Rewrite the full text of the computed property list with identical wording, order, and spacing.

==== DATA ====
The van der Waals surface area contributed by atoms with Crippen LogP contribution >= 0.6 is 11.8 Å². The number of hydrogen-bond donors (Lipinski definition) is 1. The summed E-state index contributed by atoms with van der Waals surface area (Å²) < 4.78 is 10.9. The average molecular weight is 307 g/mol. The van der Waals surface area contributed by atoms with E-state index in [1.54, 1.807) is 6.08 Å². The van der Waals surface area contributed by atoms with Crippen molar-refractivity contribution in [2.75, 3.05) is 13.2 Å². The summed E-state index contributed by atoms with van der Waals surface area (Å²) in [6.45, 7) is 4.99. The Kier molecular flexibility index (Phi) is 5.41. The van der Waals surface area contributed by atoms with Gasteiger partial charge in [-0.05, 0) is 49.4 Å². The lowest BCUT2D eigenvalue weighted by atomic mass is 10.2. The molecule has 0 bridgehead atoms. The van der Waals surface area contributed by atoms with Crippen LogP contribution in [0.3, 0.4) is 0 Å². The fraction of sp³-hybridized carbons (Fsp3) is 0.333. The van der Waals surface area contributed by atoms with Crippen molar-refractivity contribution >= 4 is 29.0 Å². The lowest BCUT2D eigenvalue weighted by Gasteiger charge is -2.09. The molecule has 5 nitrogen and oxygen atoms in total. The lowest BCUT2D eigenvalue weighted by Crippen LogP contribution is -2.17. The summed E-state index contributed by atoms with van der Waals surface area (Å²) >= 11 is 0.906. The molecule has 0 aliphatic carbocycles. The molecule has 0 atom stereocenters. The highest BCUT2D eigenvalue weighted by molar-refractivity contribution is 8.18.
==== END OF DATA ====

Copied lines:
The van der Waals surface area contributed by atoms with Crippen LogP contribution >= 0.6 is 11.8 Å². The number of hydrogen-bond donors (Lipinski definition) is 1. The summed E-state index contributed by atoms with van der Waals surface area (Å²) < 4.78 is 10.9. The average molecular weight is 307 g/mol. The van der Waals surface area contributed by atoms with E-state index in [1.54, 1.807) is 6.08 Å². The van der Waals surface area contributed by atoms with Crippen molar-refractivity contribution in [2.75, 3.05) is 13.2 Å². The summed E-state index contributed by atoms with van der Waals surface area (Å²) in [6.45, 7) is 4.99. The Kier molecular flexibility index (Phi) is 5.41. The van der Waals surface area contributed by atoms with Gasteiger partial charge in [-0.05, 0) is 49.4 Å². The lowest BCUT2D eigenvalue weighted by atomic mass is 10.2. The molecule has 0 bridgehead atoms. The van der Waals surface area contributed by atoms with Crippen LogP contribution in [0.3, 0.4) is 0 Å². The fraction of sp³-hybridized carbons (Fsp3) is 0.333. The van der Waals surface area contributed by atoms with Crippen molar-refractivity contribution >= 4 is 29.0 Å². The lowest BCUT2D eigenvalue weighted by Gasteiger charge is -2.09. The molecule has 5 nitrogen and oxygen atoms in total. The lowest BCUT2D eigenvalue weighted by Crippen LogP contribution is -2.17. The summed E-state index contributed by atoms with van der Waals surface area (Å²) >= 11 is 0.906. The molecule has 0 aliphatic carbocycles. The molecule has 0 atom stereocenters. The highest BCUT2D eigenvalue weighted by molar-refractivity contribution is 8.18.